Battery powered diagnostics
Original Publication Date: 2005-Mar-09
Included in the Prior Art Database: 2005-Mar-09
One of the service features for the xSeries computers is the LightPath diagnostics. This feature allows a service technician to light a set of diagnostic LEDs, indicating the area of trouble when the system is unpowered. Since this is typically done with the blade removed from the system and completely unpowered, a large storage capacitor is required to provide the necessary energy to light the LEDs for the required minimum time. This capacitor is necessarily large, taking up a large amount of board space. A method of powering the diagnostics, which eliminates the need for the large storage capacitor, is described. This method is a more compact solution, saving precious board space, at a reduced cost.
Battery powered diagnostics
Figure 1 shows a typical solution for providing the power to drive the LightPath LEDs in an xSeries server. C711, the 1F capacitor, is charged to a voltage while the system is powered normally. This voltage, CAPPWR in Figure 1, powers a pair of PCA9557s (not shown in the figure) and LEDPWR powers the diagnostic LEDs (not shown in the figure) when SW4 is depressed. When a fault occurs, a diagnostic code is stored in the PCA9557s by the system. During a service call, the service technician removes the blade from the chassis, which causes all system voltages to be removed from the board. At this time the charge stored on C711 is used to power the PCA9557s (CAPPWR). At some time after removing the blade from the chassis the service technician presses the pushbutton switch to view the diagnostic codes. With the button depressed, C711 provides the power to light the LEDs (LEDPWR). To allow adequate time for the technician to read the codes, C711 must provide sufficient charge to light the LEDs for a minimum of 30 seconds. In addition, C711 must have sufficient charge to power the PCA9557s for 2 hours to allow time for a technician to service the blade. The capacitor required to store sufficient charge to provide this power is a relatively large and costly capacitor.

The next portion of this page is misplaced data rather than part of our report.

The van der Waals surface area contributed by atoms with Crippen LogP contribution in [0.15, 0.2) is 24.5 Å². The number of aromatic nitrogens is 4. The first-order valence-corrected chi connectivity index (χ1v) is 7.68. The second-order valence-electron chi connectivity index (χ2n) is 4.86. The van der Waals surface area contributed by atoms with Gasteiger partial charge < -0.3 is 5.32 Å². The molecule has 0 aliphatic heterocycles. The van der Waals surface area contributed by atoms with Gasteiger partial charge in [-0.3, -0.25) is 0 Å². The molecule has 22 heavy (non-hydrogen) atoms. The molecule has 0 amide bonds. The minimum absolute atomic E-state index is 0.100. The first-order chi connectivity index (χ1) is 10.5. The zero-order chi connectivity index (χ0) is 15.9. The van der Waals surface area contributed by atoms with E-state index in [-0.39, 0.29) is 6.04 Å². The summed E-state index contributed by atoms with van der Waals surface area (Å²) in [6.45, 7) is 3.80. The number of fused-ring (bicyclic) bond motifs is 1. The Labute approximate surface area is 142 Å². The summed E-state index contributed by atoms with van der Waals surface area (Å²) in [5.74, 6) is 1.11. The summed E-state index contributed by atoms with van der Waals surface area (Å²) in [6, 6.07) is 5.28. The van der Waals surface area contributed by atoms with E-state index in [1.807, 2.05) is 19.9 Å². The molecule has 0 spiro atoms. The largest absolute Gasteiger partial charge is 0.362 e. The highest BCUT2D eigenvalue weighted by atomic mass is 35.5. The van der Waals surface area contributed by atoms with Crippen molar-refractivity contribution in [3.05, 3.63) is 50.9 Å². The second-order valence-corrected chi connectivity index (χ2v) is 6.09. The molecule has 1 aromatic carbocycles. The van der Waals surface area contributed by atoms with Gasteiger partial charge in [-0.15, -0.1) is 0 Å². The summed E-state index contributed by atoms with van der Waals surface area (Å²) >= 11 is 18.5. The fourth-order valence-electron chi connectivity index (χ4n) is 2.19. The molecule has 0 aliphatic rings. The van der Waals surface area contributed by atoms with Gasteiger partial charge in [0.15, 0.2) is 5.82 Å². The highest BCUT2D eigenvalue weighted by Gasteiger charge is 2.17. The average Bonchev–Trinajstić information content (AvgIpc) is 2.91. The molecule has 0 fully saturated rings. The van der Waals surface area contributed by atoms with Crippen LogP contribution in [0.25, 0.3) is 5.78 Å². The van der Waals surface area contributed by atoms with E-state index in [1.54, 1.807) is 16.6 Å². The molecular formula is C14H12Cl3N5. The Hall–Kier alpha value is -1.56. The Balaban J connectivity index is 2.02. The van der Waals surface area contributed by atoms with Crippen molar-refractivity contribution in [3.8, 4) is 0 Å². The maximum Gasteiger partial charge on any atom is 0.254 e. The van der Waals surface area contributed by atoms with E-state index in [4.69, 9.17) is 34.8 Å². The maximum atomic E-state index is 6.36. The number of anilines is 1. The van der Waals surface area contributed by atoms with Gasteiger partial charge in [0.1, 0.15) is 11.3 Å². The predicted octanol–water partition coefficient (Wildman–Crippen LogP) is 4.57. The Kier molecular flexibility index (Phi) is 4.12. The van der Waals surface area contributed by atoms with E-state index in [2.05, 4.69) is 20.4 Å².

Another solution for the LightPath diagnostics power takes advantage of the real
time clock battery present on the board to eliminate the requirement of the 1F storage
capacitor, without significantly affecting the battery life. Figure 2 shows one possible
implementation of this disclosure. SW4 serves the same function as SW4 in Figure 1 .
Operation of the circuit in Figure 2 is as follows. Prior to first being installed in a
chassis, Q1 and Q2 will be off, isolating the battery from the diagnostic circuit. Once the
blade is plugged into a chassis, C2 is charged close to 12V and C1 is charged close to
3.3V and Q1 and Q2 are still off. The PCA9557s are powered by the 3.3V rail (CAPPWR) through CR3 so at this time, no additional load is placed on the battery by the diagnostic circuits. When a fault occurs, it is latched in the PCA9557s,...